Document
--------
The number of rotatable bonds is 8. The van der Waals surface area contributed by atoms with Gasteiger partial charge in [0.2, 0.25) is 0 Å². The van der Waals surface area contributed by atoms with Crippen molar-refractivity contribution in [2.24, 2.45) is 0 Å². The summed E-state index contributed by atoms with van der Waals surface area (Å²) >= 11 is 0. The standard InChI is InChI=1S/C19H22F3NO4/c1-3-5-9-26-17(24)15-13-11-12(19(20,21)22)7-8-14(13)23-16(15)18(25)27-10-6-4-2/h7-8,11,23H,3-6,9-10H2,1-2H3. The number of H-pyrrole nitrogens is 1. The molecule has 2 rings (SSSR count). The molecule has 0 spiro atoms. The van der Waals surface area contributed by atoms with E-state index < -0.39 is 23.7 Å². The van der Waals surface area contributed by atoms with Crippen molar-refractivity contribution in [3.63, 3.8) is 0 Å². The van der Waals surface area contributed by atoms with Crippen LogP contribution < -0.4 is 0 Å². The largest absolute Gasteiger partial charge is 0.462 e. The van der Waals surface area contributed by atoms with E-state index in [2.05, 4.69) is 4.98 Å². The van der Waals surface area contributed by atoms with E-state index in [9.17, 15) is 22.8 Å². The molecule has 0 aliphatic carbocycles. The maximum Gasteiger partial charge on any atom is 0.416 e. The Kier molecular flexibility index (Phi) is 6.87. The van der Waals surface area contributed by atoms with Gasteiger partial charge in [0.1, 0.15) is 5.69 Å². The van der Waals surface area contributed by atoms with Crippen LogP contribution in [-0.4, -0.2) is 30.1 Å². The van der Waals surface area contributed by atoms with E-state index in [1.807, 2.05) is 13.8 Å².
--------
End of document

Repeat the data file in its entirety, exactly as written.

The number of rotatable bonds is 8. The van der Waals surface area contributed by atoms with Gasteiger partial charge in [0.2, 0.25) is 0 Å². The van der Waals surface area contributed by atoms with Crippen molar-refractivity contribution in [2.24, 2.45) is 0 Å². The summed E-state index contributed by atoms with van der Waals surface area (Å²) >= 11 is 0. The standard InChI is InChI=1S/C19H22F3NO4/c1-3-5-9-26-17(24)15-13-11-12(19(20,21)22)7-8-14(13)23-16(15)18(25)27-10-6-4-2/h7-8,11,23H,3-6,9-10H2,1-2H3. The number of H-pyrrole nitrogens is 1. The molecule has 2 rings (SSSR count). The molecule has 0 spiro atoms. The van der Waals surface area contributed by atoms with E-state index < -0.39 is 23.7 Å². The van der Waals surface area contributed by atoms with Crippen molar-refractivity contribution in [3.63, 3.8) is 0 Å². The van der Waals surface area contributed by atoms with Crippen LogP contribution < -0.4 is 0 Å². The largest absolute Gasteiger partial charge is 0.462 e. The van der Waals surface area contributed by atoms with E-state index in [2.05, 4.69) is 4.98 Å². The van der Waals surface area contributed by atoms with E-state index in [9.17, 15) is 22.8 Å². The molecule has 0 aliphatic carbocycles. The maximum Gasteiger partial charge on any atom is 0.416 e. The Kier molecular flexibility index (Phi) is 6.87. The van der Waals surface area contributed by atoms with Gasteiger partial charge in [0.1, 0.15) is 5.69 Å². The van der Waals surface area contributed by atoms with Crippen LogP contribution in [-0.4, -0.2) is 30.1 Å². The van der Waals surface area contributed by atoms with E-state index in [1.807, 2.05) is 13.8 Å².